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Neighbouring seals forage in different places despite similarity of available habitat

Our new paper published in BMC Ecology shows that there is no difference in predicted potential and available foraging habitat for neighbouring colonies of Marion Island fur seals and yet these animals from different colonies actually do forage in segregated areas at sea.


Several species of central-place foragers, such as seabirds, penguins and seals, have colony-specific foraging areas and forage in different areas at sea compared to conspecifics from neighbouring colonies. Individuals from neighbouring colonies even segregate from each other spatially when they are situated well within each other’s foraging range. This is known as habitat structuring and is the concept shown in Figure 1, where the black dots represent the locations of the colonies, and the coloured blobs are the foraging ranges of individuals from the different colonies.


Figure 1: A theoretical representation of geographical structuring. The black dots represent the colony locations and the coloured blobs the home-ranges of individuals travelling from the respective colonies.

So why would individuals from one colony rather swim or fly further away from their respective colony than forage in the same area as their neighbours? Currently there are several hypotheses for this, ranging from the costs associated of travel, competitive exclusion by neighbours and even different preferences to environmental drivers by neighbouring colonies used to navigate and find prey resources.

Marine predator foraging movements are, among others, driven by bottom-up oceanographic processes such as sea-surface temperature. If this small-scale segregation by neighbouring colonies of marine central-place foragers are indeed driven by differential preferences or exposure to environmental conditions, then we would expect segregated foraging areas to have different habitat characteristics.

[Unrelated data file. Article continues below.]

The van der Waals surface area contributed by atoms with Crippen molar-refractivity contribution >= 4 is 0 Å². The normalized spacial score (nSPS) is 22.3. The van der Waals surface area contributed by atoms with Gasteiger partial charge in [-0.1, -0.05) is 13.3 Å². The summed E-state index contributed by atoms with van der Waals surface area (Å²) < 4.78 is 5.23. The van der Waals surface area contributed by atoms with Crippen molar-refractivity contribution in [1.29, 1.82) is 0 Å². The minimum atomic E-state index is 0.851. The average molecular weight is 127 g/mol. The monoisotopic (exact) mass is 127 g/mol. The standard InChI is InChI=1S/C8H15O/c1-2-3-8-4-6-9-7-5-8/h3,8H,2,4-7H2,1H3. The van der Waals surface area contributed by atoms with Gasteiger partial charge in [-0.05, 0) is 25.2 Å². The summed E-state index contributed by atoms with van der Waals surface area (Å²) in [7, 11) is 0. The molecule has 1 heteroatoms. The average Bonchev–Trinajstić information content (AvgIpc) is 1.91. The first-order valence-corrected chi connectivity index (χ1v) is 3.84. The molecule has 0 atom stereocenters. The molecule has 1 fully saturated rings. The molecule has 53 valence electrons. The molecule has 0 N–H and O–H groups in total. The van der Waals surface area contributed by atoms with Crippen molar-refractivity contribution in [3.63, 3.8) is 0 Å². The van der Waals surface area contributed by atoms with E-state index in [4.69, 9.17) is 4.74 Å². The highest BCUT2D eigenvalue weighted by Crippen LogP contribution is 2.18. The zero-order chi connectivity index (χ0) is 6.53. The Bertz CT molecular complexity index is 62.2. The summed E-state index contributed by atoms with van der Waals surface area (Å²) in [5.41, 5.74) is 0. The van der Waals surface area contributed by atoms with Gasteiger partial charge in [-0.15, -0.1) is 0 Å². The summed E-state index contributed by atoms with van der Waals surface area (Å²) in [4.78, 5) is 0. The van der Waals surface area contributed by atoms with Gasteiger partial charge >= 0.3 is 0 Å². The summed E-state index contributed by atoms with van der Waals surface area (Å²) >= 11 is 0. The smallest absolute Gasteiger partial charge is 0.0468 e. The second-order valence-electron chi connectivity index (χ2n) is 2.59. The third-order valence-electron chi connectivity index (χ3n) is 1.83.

Six-years of tracking data (2009-2015) from one Antarctic and two Subantarctic fur seal colonies at Marion Island showed that different colonies situated around the coastline of the island forage in segregated areas at sea, irrespective of species (Figure 2).  Using these two fur seal species as models, we investigated how the habitat characteristics of segregated foraging areas differ between the colonies across seasons. We used remotely sensed environmental variables and tracking data of known foraging locations using machine learning boosted regression trees to model key environmental variables associated with areas of fur seal restricted search behaviour (a proxy for foraging).


Figure 2: At-sea locations of 121 female Subantarctic and Antarctic fur seals from Marion Island, 2009-2015 during a) summer and b) winter. The different coloured dots represent the three different colonies.

We found no differences in the relative influence of key environmental variables to fur seal female foraging habitat between colonies and seasons. Furthermore, the model predicted that the potential foraging areas of females from the three colonies should overlap, and the fact they do not in reality indicates that factors other than environmental are influencing the location of each colony’s foraging area. Small-scale spatial segregation between neighbouring colonies are therefore not dictated by bottom-up processes.

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